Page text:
I did it! After a scare about a Mechanic Strike at Reykjavik airport, a couple stops at security (do I really look that suspicious?) and a layover, I am in Prague!
It is even more beautiful than I remember.
However, I have never been here for tourist season when it is full swing. It is like being in an entirely different city. Walking through Staré Mĕsto (Old Town) I kept getting the feeling of déjà vu…not in the location, but in the atmosphere. Everyone was laughing, taking pictures, and posing in front of such landmarks as Staromĕtské Námĕsti (Old Town Square) and the Astronomical Clock. There were tour groups, and I heard at least five different languages in about two minutes. Vendors were everywhere, selling “traditional” Czech cuisine. There were shops selling “I love the Czech Republic” and “Prague Drinking Team” t-shirts. There was the smell of almost too many people, sticky sweet snacks being sold from street vendors, and cigarette smoke wafting above the crowd.
There I stood, immersed in this atmosphere that I know I have been in before. And then it hit me…it was Disney World. It felt like I was in an amusement park, but not just any amusement park, it was the idolized Disney World.
Now don’t get me wrong, I love Disney World (I visited for the first time as a thirteen year old…and I cried like a three year old when we have to leave. Ask my parents. It happened.) But there was this feeling of almost contrived fun. People gawking at the figures bopping in and out of the Astronomical Clock. Children screaming for toys and candy. People hawking as many products they could get tourists to buy. Lawns are preened and perfect and the castle stood like a monolith above the fairy tale city.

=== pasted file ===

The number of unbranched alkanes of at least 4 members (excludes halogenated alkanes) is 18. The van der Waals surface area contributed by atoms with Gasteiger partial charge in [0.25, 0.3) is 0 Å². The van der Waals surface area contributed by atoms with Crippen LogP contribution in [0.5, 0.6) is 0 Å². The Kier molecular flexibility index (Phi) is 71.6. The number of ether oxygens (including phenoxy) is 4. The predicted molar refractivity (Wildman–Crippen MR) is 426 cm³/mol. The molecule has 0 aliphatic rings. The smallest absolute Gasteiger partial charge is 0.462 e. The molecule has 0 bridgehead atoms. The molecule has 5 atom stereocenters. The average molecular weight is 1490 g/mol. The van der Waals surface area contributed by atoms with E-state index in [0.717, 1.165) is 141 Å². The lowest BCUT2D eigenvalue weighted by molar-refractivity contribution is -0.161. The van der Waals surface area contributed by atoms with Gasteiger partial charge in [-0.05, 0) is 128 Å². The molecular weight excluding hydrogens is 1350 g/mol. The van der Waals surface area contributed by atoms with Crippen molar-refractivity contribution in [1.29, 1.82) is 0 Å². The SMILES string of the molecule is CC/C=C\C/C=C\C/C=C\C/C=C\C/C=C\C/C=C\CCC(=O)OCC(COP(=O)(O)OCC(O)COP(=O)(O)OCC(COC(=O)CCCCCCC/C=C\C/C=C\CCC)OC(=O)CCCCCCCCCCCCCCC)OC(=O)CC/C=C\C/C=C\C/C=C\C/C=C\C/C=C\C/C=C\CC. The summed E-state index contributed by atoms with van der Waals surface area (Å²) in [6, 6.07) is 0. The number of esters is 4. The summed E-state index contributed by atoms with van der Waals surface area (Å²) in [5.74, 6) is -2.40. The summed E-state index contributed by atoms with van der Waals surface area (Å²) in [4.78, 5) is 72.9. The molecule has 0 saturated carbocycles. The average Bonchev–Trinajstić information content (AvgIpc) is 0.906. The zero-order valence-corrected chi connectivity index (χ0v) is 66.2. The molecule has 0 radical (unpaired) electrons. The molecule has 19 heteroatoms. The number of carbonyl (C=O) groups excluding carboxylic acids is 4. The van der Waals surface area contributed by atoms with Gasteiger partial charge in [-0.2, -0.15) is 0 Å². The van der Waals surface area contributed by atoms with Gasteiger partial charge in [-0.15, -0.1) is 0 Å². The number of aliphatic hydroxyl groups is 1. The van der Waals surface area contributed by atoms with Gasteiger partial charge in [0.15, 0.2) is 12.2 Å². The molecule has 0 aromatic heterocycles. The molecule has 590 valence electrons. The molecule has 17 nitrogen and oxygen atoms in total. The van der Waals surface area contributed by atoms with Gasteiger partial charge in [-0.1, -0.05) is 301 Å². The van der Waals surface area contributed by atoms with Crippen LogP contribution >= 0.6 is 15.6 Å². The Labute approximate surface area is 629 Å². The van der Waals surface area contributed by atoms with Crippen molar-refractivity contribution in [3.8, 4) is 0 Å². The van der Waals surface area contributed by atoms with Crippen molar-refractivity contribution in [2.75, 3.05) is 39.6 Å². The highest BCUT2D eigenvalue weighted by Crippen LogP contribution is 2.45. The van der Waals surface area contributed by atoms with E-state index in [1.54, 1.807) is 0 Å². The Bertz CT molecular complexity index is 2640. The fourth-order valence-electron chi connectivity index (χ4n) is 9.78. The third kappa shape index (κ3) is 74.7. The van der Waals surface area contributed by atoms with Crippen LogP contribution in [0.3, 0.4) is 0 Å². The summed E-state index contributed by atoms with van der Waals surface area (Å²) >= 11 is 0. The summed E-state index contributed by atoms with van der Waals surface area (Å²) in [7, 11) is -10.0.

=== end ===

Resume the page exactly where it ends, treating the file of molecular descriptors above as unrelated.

But there is something lurking below the frivolity that is tourist season in Prague. In Disney, you never know who the people in the costumes really are. You just see what you want to see. That’s how it is here: you see only the costume of Prague. You don’t actually get to run into Minnie’s arms. But knowing that the mistreatment of Roma still occurs while people are hawking bags with “Prague” scrawled all over them to rich tourists is like seeing Minnie Mouse taking a swig out of a flask. It makes the rest of Disney World seem a little off.
But maybe I’m blowing this out of proportion. The further away from the city center I get, the more I feel less like I’m being smothered by the crowds and tour buses and merchandise. As I walk along the Vltava it gets quieter. I can hear birds over tour guides shouting. It starts to smell like roses. And soon, its just me. And it is beautiful. This is the world you only see in the movies, where the sun is just right and you can see why people fall in love with this place. The vision of a flask sipping Minnie has vanished, replaced with the feeling of happiness and awe that only little kids seem to get while watching Minnie prancing on screen. Maybe hope isn’t lost. Maybe I just will have to go a little father, walk along the river a bit more, and find out what I’m really doing here.
I have an outline, of course. A vague notion of how I want to approach this fellowship has been lurking in my brain for some time now, with the idea that I could always worry about the details when the time comes for me to start. And now the time to start is here.
Remember those ideas I was talking about? That outline of a plan? Well, it seems pretty solid if you don’t look at it directly. Quite simple, actually. We are going to make a quilt. We will involve Roma women. We will work with a community based group to create social change. How hard could it be? It’s just a quilt right?
At least, that’s what I keep telling myself in my head. But the more I look directly at this outline, the more cracks and holes I start to see in it. How can I make sure that these women want to do this project? How can I help them define the vague notion of culture so it can be understood in an equally vague way by the general public? How can I get the help I need in a city which turns its head whenever the word “Roma” is uttered? How is it possible to reconcile the idea of helping a culture while some people see the help as an appropriation of something that does not belong to you?
Well, tomorrow I meet with the Director of Dženo. It’s time to start asking some of these questions. And maybe, just maybe, work on some answers. Wish me luck!
I recently started a Cause on Facebook about ethnic discrimination in the Czech Republic, support it to show what a difference social media can make!
Posted By Beth Wofford
Posted Jun 13th, 2011